“My parents weren’t there so they gave my mum and brother a call and they ended up coming to Brisbane to the hospital.

“I started to panic; what’s going on, why’s it taking so long, why can’t I move?

“That’s the biggest thing I remember from that night, just being scared.”

Her coach at the time was Craig Starcevich, now Brisbane Lions AFLW coach, and she remembers his concern for her and how he waited with her at the hospital.

He left his beloved dogs in the car so he could sit by her hospital bed until her parents arrived from Beenleigh.

But that’s about the extent of her memory from that night.

The fallout:

The concussion effects lingered for over a week.

Groves-Little found it difficult to concentrate at school and couldn’t do any exercise.

Dizzy, blurry and dazed was how she described it.

“I was never a kid to sit at the front of the class but that’s where you’d find me for the next week,” she said. 

“It’s definitely something I wouldn’t wish on anyone else.

“It’s a very serious injury, just because it’s not physical – it’s more mental, you’ve still got to look after yourself.”

After a while, Groves-Little recovered.

Now she has a preventative – she always wears a headgear and mouthguard. 

It was doctor prescribed, but Groves-Little says there’s another reason why she will never take the distinctive headgear off.

“I think I was more scared of my mum then I was of the doctor,” she laughed. 

“From then on I’ve worn it and I’ve never played a game without it.”

She’s had more incidents since then, but says it’s now precautionary rather than reactive.

“I’ve had little knocks but everyone is now so cautious that every little knock is classified as a concussion for me.

“It really sucked from a football point of view because all I wanted to do was be out on the field but I learnt that we don’t win games just because I’m on the field.

“That was the biggest lesson for me, it’s ok to be injured and sit on the sidelines.”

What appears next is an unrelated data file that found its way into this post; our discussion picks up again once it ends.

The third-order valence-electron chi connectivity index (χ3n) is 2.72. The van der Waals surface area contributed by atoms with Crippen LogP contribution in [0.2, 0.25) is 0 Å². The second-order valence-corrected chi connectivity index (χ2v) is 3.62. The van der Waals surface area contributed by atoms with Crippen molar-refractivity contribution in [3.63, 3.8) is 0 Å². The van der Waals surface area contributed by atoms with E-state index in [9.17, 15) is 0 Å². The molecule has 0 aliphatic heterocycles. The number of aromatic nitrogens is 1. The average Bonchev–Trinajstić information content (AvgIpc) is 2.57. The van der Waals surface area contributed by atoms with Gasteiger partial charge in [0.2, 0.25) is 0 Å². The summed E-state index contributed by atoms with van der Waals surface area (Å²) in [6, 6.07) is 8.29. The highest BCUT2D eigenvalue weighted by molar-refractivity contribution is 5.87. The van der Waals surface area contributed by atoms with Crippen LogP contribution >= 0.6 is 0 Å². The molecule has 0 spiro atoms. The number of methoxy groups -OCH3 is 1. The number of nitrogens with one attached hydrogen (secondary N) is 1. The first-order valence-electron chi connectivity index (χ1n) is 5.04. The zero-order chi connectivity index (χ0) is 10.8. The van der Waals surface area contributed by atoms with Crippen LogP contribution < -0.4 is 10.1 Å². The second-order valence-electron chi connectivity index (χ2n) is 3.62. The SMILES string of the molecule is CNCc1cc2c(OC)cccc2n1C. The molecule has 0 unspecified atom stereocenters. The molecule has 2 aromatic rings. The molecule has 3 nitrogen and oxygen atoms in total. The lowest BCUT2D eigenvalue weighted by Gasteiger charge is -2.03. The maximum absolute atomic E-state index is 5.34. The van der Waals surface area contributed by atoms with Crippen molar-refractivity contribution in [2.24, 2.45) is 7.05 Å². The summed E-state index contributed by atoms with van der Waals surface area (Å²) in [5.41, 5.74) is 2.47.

Sliding doors moment:

There was a stage where Groves-Little almost threw in the towel. 

She would do everything possible to play before another concussion setback would see her on the sidelines for another two weeks.

But, she became resilient.

“It’s more of a mental challenge than anything and the only person that can make you understand that is yourself.

“Physios, doctors, your parents can all tell you you’re not going back on the field but it’s more so personally just accepting that.

“In the end it would have taken me maybe two years just to get that through my head.” 

There was serious concern for her future also.

Was playing footy too risky?

Did the benefits outweigh the potentially devastating long-term effects?

“I wanted to be able to finish school,” Groves-Little said.

“I obviously wanted to go to uni as well so everything was all about making sure my brain was safe rather than playing footy. 

“There was a stage where I almost gave up footy. 

“I was just too scared, I didn’t want to be in a wheelchair for the rest of my life because I had a bad head knock.” 

But she persevered.

She applied herself physical and mentally and is now in the position where she can play football again freely.

Present day: 

Despite all the setbacks and all the challenges, Groves-Little has no regrets.

Those battles with concussion made her better. 

Groves-Little was always a talented and gifted athlete, never having to apply herself too much to be good at something.

But that concussion battle offered fresh perspective. 

She had to prove that she wanted to be a footballer, to herself more than anyone. 

Training harder and longer, she moulded herself into a professional athlete.

If she had her time over, the 18-year-old said she would go through all that pain and uncertainty again because it made her stronger.

“It got really tough,” she said.

“I think it’s made me a better player and a person.

“Nowadays if I get knocked down I’m like ok, what’s next or what can I do to get over that barrier.

“Whereas I feel like a lot of people my age are still learning that.”

Three years on from that first concussion, Groves-Little is in a good place.

She was drafted in 2018 to the Brisbane Lions and played two matches there before signing with the Gold Coast SUNS AFLW team for the 2020 season.

She’s working at the SUNS in the Consumer & Community department and is also enrolled in university.

Currently studying a Bachelor of Criminology and Criminal Justice, Groves-Little thinks she may want to one day be a police officer.

It was her dream job as a nine-year-old, following in the footsteps of her Auntie Candice who serves in the Queensland Police force. 

“It’s more of a hobby than a uni degree for me,” she said. 

“For now I’m interested in that and just want to be able to learn and see where it takes me.”

She’s come a long way in such a short time, and has an even longer way to go.

Her story’s just beginning.